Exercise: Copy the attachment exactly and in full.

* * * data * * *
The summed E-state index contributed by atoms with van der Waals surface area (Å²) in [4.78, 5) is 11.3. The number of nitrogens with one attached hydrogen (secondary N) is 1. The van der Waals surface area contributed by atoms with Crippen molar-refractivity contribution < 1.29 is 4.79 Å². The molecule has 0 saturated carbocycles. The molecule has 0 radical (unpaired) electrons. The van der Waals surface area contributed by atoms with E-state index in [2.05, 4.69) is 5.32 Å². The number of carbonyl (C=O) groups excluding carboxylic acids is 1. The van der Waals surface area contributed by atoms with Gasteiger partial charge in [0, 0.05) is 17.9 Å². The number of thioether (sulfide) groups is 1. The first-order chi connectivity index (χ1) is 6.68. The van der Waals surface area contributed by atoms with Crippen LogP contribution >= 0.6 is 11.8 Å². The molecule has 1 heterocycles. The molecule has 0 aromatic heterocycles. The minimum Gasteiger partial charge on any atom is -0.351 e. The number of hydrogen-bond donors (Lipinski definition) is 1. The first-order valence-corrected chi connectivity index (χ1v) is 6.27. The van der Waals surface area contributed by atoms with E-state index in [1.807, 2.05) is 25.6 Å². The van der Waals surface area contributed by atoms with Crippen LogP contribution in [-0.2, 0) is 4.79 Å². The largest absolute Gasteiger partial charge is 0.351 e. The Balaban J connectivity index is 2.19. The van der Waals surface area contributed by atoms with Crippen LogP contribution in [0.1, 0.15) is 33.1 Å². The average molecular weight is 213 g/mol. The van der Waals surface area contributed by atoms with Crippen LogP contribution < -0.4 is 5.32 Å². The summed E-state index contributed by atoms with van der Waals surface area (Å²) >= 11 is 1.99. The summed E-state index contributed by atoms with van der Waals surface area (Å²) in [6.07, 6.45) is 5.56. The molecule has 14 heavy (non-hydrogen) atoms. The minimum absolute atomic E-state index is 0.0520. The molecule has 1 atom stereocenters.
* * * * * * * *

The summed E-state index contributed by atoms with van der Waals surface area (Å²) in [4.78, 5) is 11.3. The number of nitrogens with one attached hydrogen (secondary N) is 1. The van der Waals surface area contributed by atoms with Crippen molar-refractivity contribution < 1.29 is 4.79 Å². The molecule has 0 saturated carbocycles. The molecule has 0 radical (unpaired) electrons. The van der Waals surface area contributed by atoms with E-state index in [2.05, 4.69) is 5.32 Å². The number of carbonyl (C=O) groups excluding carboxylic acids is 1. The van der Waals surface area contributed by atoms with Gasteiger partial charge in [0, 0.05) is 17.9 Å². The number of thioether (sulfide) groups is 1. The first-order chi connectivity index (χ1) is 6.68. The van der Waals surface area contributed by atoms with Crippen LogP contribution >= 0.6 is 11.8 Å². The molecule has 1 heterocycles. The molecule has 0 aromatic heterocycles. The minimum Gasteiger partial charge on any atom is -0.351 e. The number of hydrogen-bond donors (Lipinski definition) is 1. The first-order valence-corrected chi connectivity index (χ1v) is 6.27. The van der Waals surface area contributed by atoms with E-state index in [1.807, 2.05) is 25.6 Å². The van der Waals surface area contributed by atoms with Crippen LogP contribution in [-0.2, 0) is 4.79 Å². The largest absolute Gasteiger partial charge is 0.351 e. The Balaban J connectivity index is 2.19. The van der Waals surface area contributed by atoms with Crippen LogP contribution in [0.1, 0.15) is 33.1 Å². The average molecular weight is 213 g/mol. The van der Waals surface area contributed by atoms with Crippen LogP contribution < -0.4 is 5.32 Å². The summed E-state index contributed by atoms with van der Waals surface area (Å²) >= 11 is 1.99. The summed E-state index contributed by atoms with van der Waals surface area (Å²) in [6.07, 6.45) is 5.56. The molecule has 14 heavy (non-hydrogen) atoms. The minimum absolute atomic E-state index is 0.0520. The molecule has 1 atom stereocenters.